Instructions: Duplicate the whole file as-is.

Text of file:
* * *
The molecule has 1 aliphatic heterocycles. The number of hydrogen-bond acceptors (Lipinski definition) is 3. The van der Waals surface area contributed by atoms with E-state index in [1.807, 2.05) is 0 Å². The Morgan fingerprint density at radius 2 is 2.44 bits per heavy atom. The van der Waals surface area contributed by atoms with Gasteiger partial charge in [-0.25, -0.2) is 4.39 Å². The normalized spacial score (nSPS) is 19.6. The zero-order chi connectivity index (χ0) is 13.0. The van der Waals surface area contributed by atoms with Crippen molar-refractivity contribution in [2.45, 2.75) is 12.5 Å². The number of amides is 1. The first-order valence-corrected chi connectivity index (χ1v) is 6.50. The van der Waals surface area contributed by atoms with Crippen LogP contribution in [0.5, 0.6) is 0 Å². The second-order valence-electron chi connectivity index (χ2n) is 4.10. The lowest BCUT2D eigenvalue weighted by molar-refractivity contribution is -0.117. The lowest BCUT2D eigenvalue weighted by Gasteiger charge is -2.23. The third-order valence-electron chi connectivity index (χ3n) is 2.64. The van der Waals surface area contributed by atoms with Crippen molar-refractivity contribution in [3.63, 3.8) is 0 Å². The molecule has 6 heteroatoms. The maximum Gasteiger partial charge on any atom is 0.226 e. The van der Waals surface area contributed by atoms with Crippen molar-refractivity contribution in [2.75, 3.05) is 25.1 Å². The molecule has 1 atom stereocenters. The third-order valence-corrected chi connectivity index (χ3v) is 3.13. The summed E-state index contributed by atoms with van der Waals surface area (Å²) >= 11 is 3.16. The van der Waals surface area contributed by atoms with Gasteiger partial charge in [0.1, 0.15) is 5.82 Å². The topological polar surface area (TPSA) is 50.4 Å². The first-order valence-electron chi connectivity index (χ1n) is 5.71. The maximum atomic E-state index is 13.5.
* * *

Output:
The molecule has 1 aliphatic heterocycles. The number of hydrogen-bond acceptors (Lipinski definition) is 3. The van der Waals surface area contributed by atoms with E-state index in [1.807, 2.05) is 0 Å². The Morgan fingerprint density at radius 2 is 2.44 bits per heavy atom. The van der Waals surface area contributed by atoms with Gasteiger partial charge in [-0.25, -0.2) is 4.39 Å². The normalized spacial score (nSPS) is 19.6. The zero-order chi connectivity index (χ0) is 13.0. The van der Waals surface area contributed by atoms with Crippen molar-refractivity contribution in [2.45, 2.75) is 12.5 Å². The number of amides is 1. The first-order valence-corrected chi connectivity index (χ1v) is 6.50. The van der Waals surface area contributed by atoms with Crippen LogP contribution in [0.5, 0.6) is 0 Å². The second-order valence-electron chi connectivity index (χ2n) is 4.10. The lowest BCUT2D eigenvalue weighted by molar-refractivity contribution is -0.117. The lowest BCUT2D eigenvalue weighted by Gasteiger charge is -2.23. The third-order valence-electron chi connectivity index (χ3n) is 2.64. The van der Waals surface area contributed by atoms with Crippen molar-refractivity contribution in [3.63, 3.8) is 0 Å². The molecule has 6 heteroatoms. The maximum Gasteiger partial charge on any atom is 0.226 e. The van der Waals surface area contributed by atoms with Crippen molar-refractivity contribution in [2.75, 3.05) is 25.1 Å². The molecule has 1 atom stereocenters. The third-order valence-corrected chi connectivity index (χ3v) is 3.13. The summed E-state index contributed by atoms with van der Waals surface area (Å²) >= 11 is 3.16. The van der Waals surface area contributed by atoms with Gasteiger partial charge in [0.1, 0.15) is 5.82 Å². The topological polar surface area (TPSA) is 50.4 Å². The first-order valence-electron chi connectivity index (χ1n) is 5.71. The maximum atomic E-state index is 13.5.